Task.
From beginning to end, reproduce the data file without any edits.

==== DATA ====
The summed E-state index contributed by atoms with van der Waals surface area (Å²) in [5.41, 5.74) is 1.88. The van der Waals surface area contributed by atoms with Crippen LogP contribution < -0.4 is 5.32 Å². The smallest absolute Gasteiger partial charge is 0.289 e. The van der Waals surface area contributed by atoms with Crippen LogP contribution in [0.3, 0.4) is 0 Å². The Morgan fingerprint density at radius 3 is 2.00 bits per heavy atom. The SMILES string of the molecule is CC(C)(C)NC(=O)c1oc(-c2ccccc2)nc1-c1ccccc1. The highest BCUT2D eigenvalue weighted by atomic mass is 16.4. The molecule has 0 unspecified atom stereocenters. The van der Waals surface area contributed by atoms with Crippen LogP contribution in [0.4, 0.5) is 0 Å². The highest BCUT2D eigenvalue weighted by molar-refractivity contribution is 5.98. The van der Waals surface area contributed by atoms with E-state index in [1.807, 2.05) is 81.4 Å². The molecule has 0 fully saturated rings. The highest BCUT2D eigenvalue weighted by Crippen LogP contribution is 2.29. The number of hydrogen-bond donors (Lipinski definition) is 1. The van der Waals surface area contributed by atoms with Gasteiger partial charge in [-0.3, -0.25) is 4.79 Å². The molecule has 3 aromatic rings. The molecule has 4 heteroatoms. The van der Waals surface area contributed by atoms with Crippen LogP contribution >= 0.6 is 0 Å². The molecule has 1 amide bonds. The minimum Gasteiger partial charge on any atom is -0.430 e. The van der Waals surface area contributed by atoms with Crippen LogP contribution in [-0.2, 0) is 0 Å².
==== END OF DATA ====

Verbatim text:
The summed E-state index contributed by atoms with van der Waals surface area (Å²) in [5.41, 5.74) is 1.88. The van der Waals surface area contributed by atoms with Crippen LogP contribution < -0.4 is 5.32 Å². The smallest absolute Gasteiger partial charge is 0.289 e. The van der Waals surface area contributed by atoms with Crippen LogP contribution in [0.3, 0.4) is 0 Å². The Morgan fingerprint density at radius 3 is 2.00 bits per heavy atom. The SMILES string of the molecule is CC(C)(C)NC(=O)c1oc(-c2ccccc2)nc1-c1ccccc1. The highest BCUT2D eigenvalue weighted by atomic mass is 16.4. The molecule has 0 unspecified atom stereocenters. The van der Waals surface area contributed by atoms with Crippen LogP contribution in [0.4, 0.5) is 0 Å². The highest BCUT2D eigenvalue weighted by molar-refractivity contribution is 5.98. The van der Waals surface area contributed by atoms with E-state index in [1.807, 2.05) is 81.4 Å². The molecule has 0 fully saturated rings. The highest BCUT2D eigenvalue weighted by Crippen LogP contribution is 2.29. The number of hydrogen-bond donors (Lipinski definition) is 1. The van der Waals surface area contributed by atoms with Gasteiger partial charge in [-0.3, -0.25) is 4.79 Å². The molecule has 3 aromatic rings. The molecule has 4 heteroatoms. The van der Waals surface area contributed by atoms with Crippen LogP contribution >= 0.6 is 0 Å². The molecule has 1 amide bonds. The minimum Gasteiger partial charge on any atom is -0.430 e. The van der Waals surface area contributed by atoms with Crippen LogP contribution in [-0.2, 0) is 0 Å².